John Lonyson was of Flemish descent, one of a family of goldsmiths established In King's Lynn, Norfolk. By 1552, he had completed his apprenticeship in London, and he was admitted as a Liveryman of the Worshipful Company of Goldsmiths in May 1564.
Following the death of Sir Thomas Stanley, Under-Treasurer of the Mint, on 15 December 1571, the management of the Royal Mint was divided between two officers. In April 1572 the crown confirmed Richard Martin, as Warden of the Royal Mint, and John Lonyson as Master-Worker of the Mint. As Master, Lonyson was to accept silver and gold bullion from merchants and goldsmiths and return it in the form of coin, of such denominations, weight, and fineness as were specified in a document called an indenture. In these transactions, a specified portion of the bullion was retained by the Master and Warden for their fees and to cover operating costs.
As is recorded in John Stow's Survey of London, a crisis arose when coins minted under Lonyson's direction were found to be consistently underweight and of less fineness than was prescribed. Lonyson responded that the variances were within the tolerances specified in his indenture and therefore allowable. The purity of the Elizabethan coinage was a matter of great pride to the government after the debased coinages and consequent inflation of the reigns of Henry VIII and Edward VI, and the matter was taken up at the highest levels of the government. The Warden, Richard Martin, raised charges against Lonyson for intentionally reducing both weight and fineness by the maximum amounts allowed under the indenture, against prior custom and for personal profit. The matter was finally weighed in 1578 by a commission of Privy Council members including Nicholas Bacon (the Lord Keeper), William Cecil, Lord Burghley (the Lord Treasurer), Sir Christopher Hatton, the Earls of Leicester and Sussex, Sir Francis Walsingham, and Sir Walter Mildmay. The wording of Lonyson's indenture was imprecise, and he avoided conviction. Ultimately the Council required Lonyson to coin only on short-term commissions that quite specifically established the Master's portion of precious metals at a level higher than the intention of the original indenture but lower than Lonyson's practice of 1572–76. Lonyson accepted the new oversight and was cleared of intentional wrongdoing in his prior practice. He continued to serve in the Royal Mint until his death.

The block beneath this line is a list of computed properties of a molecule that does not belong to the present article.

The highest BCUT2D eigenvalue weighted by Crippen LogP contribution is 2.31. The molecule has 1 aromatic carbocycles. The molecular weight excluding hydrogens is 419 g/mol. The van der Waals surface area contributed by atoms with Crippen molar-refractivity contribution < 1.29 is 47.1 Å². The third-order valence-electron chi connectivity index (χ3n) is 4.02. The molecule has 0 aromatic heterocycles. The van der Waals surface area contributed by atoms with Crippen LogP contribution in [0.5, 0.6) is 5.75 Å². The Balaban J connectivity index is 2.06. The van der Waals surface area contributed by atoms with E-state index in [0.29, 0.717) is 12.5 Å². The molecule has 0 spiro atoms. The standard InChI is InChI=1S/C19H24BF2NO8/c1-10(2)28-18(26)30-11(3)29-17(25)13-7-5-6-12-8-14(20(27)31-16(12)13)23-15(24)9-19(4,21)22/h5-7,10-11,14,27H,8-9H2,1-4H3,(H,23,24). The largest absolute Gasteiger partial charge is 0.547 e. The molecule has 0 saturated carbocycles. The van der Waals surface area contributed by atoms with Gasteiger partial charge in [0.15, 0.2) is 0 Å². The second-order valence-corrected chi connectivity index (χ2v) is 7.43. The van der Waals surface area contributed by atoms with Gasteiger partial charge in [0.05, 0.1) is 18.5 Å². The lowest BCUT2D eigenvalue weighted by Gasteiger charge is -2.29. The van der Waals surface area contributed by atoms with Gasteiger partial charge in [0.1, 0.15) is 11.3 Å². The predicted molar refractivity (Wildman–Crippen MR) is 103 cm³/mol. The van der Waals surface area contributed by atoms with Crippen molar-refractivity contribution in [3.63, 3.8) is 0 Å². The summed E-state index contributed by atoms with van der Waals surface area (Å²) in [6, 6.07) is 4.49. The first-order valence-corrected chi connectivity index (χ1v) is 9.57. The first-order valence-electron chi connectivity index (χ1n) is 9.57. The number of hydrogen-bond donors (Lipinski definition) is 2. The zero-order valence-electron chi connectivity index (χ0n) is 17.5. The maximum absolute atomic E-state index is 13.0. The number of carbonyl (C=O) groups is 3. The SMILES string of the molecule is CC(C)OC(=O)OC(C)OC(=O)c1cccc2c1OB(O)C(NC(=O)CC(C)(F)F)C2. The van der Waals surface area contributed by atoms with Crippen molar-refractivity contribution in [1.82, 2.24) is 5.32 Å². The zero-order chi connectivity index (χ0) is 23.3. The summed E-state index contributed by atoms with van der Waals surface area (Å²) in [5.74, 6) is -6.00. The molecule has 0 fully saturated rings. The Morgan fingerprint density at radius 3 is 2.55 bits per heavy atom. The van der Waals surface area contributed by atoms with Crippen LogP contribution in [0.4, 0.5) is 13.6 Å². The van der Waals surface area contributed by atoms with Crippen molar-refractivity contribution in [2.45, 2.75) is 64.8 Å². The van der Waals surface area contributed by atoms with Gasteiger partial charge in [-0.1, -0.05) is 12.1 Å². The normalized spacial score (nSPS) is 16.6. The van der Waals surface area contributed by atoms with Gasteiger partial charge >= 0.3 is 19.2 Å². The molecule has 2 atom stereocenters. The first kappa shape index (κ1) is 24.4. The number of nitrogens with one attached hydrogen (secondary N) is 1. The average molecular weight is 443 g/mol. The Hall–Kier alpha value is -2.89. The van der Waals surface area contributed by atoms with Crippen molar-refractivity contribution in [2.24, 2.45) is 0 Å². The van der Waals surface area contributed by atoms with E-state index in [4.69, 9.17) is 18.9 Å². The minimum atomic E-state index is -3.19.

Lonyson died in 1582 and was buried at St Vedast Foster Lane, London, where a monument to him dated 21 May 1583 is recorded in Stow's Survey. Warden Richard Martin himself succeeded Lonyson as Master of the Mint, thus recombining both roles in a single individual.
- Challis (1978), pp. 134–135
- Cooper (2012), pp. 94–95
- Challis (1978), p. 322
- Martin 1892, pp. 24-25
- Strype, John (1720). "TOWER of London. The Mint.". John Stowe's Survey of London. Retrieved 2 November 2012.
- Forrer (1907), p. 460
- Strype, John (1720). "Faringdon Ward within. [St. Fosters.]". John Stowe's Survey of London. Retrieved 2 November 2012.
- Challis, C. E. (1978). The Tudor coinage. Manchester Eng. New York: Manchester University Press Barnes & Noble Books. ISBN 9780064910385.
- Cooper, Tarnya (2012). Citizen portrait : portrait painting and the urban elite of Tudor and Jacobean England and Wales. New Haven Conn: Yale University Press. ISBN 9780300162790.
- Forrer, Leonard (1907). Biographical Dictionary of Medallists: I-Maz. Spink & Son.
- Martin, John B. (1892). A Grasshopper in Lombard Street. Ayer Publishing, reprinted 1969. ISBN 0-8337-2266-2. Retrieved 2 November 2012.
- Strype, John (1720). John Stowe's Survey of London. Retrieved 2 November 2012.
Sir Thomas Stanley
|Master of the Mint